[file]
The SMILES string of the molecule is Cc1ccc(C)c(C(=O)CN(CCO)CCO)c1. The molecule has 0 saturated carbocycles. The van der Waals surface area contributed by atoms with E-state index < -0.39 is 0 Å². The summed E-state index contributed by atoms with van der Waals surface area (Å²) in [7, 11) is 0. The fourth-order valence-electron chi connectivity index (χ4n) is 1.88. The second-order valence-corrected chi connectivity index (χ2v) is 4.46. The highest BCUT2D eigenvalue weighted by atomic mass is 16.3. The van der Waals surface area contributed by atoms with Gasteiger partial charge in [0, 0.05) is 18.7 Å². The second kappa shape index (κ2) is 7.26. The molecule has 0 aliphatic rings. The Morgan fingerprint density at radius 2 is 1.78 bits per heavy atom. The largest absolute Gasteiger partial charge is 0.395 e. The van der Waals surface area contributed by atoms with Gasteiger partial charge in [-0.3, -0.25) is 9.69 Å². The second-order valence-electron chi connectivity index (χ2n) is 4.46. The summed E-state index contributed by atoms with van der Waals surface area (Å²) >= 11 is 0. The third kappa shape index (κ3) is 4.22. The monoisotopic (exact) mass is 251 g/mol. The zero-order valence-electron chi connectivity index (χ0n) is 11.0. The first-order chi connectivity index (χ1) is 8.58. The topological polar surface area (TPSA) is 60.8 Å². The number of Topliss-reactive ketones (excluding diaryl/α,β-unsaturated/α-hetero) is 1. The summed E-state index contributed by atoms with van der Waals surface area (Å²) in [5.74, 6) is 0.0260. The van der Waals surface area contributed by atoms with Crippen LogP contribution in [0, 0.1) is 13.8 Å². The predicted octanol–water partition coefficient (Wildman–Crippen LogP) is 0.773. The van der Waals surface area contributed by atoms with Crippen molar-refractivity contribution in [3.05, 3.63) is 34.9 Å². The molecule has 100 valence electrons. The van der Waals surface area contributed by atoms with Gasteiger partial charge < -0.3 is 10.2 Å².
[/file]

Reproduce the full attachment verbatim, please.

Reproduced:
The SMILES string of the molecule is Cc1ccc(C)c(C(=O)CN(CCO)CCO)c1. The molecule has 0 saturated carbocycles. The van der Waals surface area contributed by atoms with E-state index < -0.39 is 0 Å². The summed E-state index contributed by atoms with van der Waals surface area (Å²) in [7, 11) is 0. The fourth-order valence-electron chi connectivity index (χ4n) is 1.88. The second-order valence-corrected chi connectivity index (χ2v) is 4.46. The highest BCUT2D eigenvalue weighted by atomic mass is 16.3. The van der Waals surface area contributed by atoms with Gasteiger partial charge in [0, 0.05) is 18.7 Å². The second kappa shape index (κ2) is 7.26. The molecule has 0 aliphatic rings. The Morgan fingerprint density at radius 2 is 1.78 bits per heavy atom. The largest absolute Gasteiger partial charge is 0.395 e. The van der Waals surface area contributed by atoms with Gasteiger partial charge in [-0.3, -0.25) is 9.69 Å². The second-order valence-electron chi connectivity index (χ2n) is 4.46. The summed E-state index contributed by atoms with van der Waals surface area (Å²) >= 11 is 0. The third kappa shape index (κ3) is 4.22. The monoisotopic (exact) mass is 251 g/mol. The zero-order valence-electron chi connectivity index (χ0n) is 11.0. The first-order chi connectivity index (χ1) is 8.58. The topological polar surface area (TPSA) is 60.8 Å². The number of Topliss-reactive ketones (excluding diaryl/α,β-unsaturated/α-hetero) is 1. The summed E-state index contributed by atoms with van der Waals surface area (Å²) in [5.74, 6) is 0.0260. The van der Waals surface area contributed by atoms with Crippen LogP contribution in [0, 0.1) is 13.8 Å². The predicted octanol–water partition coefficient (Wildman–Crippen LogP) is 0.773. The van der Waals surface area contributed by atoms with Crippen molar-refractivity contribution in [3.05, 3.63) is 34.9 Å². The molecule has 100 valence electrons. The van der Waals surface area contributed by atoms with Gasteiger partial charge < -0.3 is 10.2 Å².